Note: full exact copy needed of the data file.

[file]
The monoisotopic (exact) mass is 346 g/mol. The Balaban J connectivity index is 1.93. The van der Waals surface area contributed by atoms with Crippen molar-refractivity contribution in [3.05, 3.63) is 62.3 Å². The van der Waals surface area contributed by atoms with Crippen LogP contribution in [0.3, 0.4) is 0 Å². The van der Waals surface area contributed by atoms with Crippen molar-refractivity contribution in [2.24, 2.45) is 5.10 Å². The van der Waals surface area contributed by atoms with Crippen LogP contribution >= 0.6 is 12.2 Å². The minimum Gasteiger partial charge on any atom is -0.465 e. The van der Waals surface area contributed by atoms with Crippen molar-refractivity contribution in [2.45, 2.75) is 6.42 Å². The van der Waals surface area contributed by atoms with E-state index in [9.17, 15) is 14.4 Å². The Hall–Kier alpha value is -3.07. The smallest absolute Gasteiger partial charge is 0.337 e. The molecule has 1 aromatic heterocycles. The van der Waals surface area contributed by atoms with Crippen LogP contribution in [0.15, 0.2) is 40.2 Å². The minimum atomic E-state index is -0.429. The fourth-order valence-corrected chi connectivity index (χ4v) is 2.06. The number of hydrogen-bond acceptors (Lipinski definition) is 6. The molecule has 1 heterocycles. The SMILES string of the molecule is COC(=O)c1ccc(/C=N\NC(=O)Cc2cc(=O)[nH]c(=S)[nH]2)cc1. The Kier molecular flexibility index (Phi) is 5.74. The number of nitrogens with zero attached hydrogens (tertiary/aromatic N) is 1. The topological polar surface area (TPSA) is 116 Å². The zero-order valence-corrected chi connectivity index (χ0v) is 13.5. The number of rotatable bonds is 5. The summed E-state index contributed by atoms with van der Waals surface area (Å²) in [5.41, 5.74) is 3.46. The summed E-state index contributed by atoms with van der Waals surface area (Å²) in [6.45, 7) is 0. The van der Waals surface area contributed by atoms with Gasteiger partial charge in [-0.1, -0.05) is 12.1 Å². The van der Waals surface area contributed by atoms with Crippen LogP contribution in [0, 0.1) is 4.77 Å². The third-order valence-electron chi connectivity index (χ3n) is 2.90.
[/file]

The monoisotopic (exact) mass is 346 g/mol. The Balaban J connectivity index is 1.93. The van der Waals surface area contributed by atoms with Crippen molar-refractivity contribution in [3.05, 3.63) is 62.3 Å². The van der Waals surface area contributed by atoms with Crippen LogP contribution in [0.3, 0.4) is 0 Å². The van der Waals surface area contributed by atoms with Crippen molar-refractivity contribution in [2.24, 2.45) is 5.10 Å². The van der Waals surface area contributed by atoms with Crippen LogP contribution >= 0.6 is 12.2 Å². The minimum Gasteiger partial charge on any atom is -0.465 e. The van der Waals surface area contributed by atoms with Crippen molar-refractivity contribution in [2.45, 2.75) is 6.42 Å². The van der Waals surface area contributed by atoms with E-state index in [9.17, 15) is 14.4 Å². The Hall–Kier alpha value is -3.07. The smallest absolute Gasteiger partial charge is 0.337 e. The molecule has 1 aromatic heterocycles. The van der Waals surface area contributed by atoms with Crippen LogP contribution in [0.15, 0.2) is 40.2 Å². The minimum atomic E-state index is -0.429. The fourth-order valence-corrected chi connectivity index (χ4v) is 2.06. The number of hydrogen-bond acceptors (Lipinski definition) is 6. The molecule has 1 heterocycles. The SMILES string of the molecule is COC(=O)c1ccc(/C=N\NC(=O)Cc2cc(=O)[nH]c(=S)[nH]2)cc1. The Kier molecular flexibility index (Phi) is 5.74. The number of nitrogens with zero attached hydrogens (tertiary/aromatic N) is 1. The topological polar surface area (TPSA) is 116 Å². The zero-order valence-corrected chi connectivity index (χ0v) is 13.5. The number of rotatable bonds is 5. The summed E-state index contributed by atoms with van der Waals surface area (Å²) in [5.41, 5.74) is 3.46. The summed E-state index contributed by atoms with van der Waals surface area (Å²) in [6.45, 7) is 0. The van der Waals surface area contributed by atoms with Gasteiger partial charge in [-0.1, -0.05) is 12.1 Å². The van der Waals surface area contributed by atoms with Crippen LogP contribution in [0, 0.1) is 4.77 Å². The third-order valence-electron chi connectivity index (χ3n) is 2.90.